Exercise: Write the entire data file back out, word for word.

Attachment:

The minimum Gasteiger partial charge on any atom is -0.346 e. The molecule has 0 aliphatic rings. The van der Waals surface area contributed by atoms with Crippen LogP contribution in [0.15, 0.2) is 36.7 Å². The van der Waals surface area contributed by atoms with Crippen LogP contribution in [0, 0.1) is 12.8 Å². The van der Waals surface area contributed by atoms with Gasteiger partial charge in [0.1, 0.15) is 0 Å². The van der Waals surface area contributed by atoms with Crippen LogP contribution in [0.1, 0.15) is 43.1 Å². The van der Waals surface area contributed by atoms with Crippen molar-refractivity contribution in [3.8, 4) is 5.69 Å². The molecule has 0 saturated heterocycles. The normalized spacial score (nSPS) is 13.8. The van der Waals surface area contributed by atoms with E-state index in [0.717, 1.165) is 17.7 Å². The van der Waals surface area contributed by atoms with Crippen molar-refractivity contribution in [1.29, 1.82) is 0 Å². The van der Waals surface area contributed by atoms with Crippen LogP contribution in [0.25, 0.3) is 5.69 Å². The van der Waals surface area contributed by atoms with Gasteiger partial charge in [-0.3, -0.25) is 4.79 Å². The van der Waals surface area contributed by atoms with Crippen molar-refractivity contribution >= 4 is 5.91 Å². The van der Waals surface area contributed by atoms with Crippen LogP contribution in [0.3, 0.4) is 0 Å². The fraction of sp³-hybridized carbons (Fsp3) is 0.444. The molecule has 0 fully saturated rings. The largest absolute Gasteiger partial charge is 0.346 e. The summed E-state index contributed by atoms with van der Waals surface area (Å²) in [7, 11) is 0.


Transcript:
The minimum Gasteiger partial charge on any atom is -0.346 e. The molecule has 0 aliphatic rings. The van der Waals surface area contributed by atoms with Crippen LogP contribution in [0.15, 0.2) is 36.7 Å². The van der Waals surface area contributed by atoms with Crippen LogP contribution in [0, 0.1) is 12.8 Å². The van der Waals surface area contributed by atoms with Gasteiger partial charge in [0.1, 0.15) is 0 Å². The van der Waals surface area contributed by atoms with Crippen LogP contribution in [0.1, 0.15) is 43.1 Å². The van der Waals surface area contributed by atoms with Crippen molar-refractivity contribution in [3.8, 4) is 5.69 Å². The molecule has 0 saturated heterocycles. The normalized spacial score (nSPS) is 13.8. The van der Waals surface area contributed by atoms with E-state index in [0.717, 1.165) is 17.7 Å². The van der Waals surface area contributed by atoms with Crippen molar-refractivity contribution in [1.29, 1.82) is 0 Å². The van der Waals surface area contributed by atoms with Crippen LogP contribution in [0.25, 0.3) is 5.69 Å². The van der Waals surface area contributed by atoms with Gasteiger partial charge in [-0.3, -0.25) is 4.79 Å². The van der Waals surface area contributed by atoms with Crippen molar-refractivity contribution >= 4 is 5.91 Å². The van der Waals surface area contributed by atoms with Crippen LogP contribution in [0.3, 0.4) is 0 Å². The fraction of sp³-hybridized carbons (Fsp3) is 0.444. The molecule has 0 fully saturated rings. The largest absolute Gasteiger partial charge is 0.346 e. The summed E-state index contributed by atoms with van der Waals surface area (Å²) in [7, 11) is 0.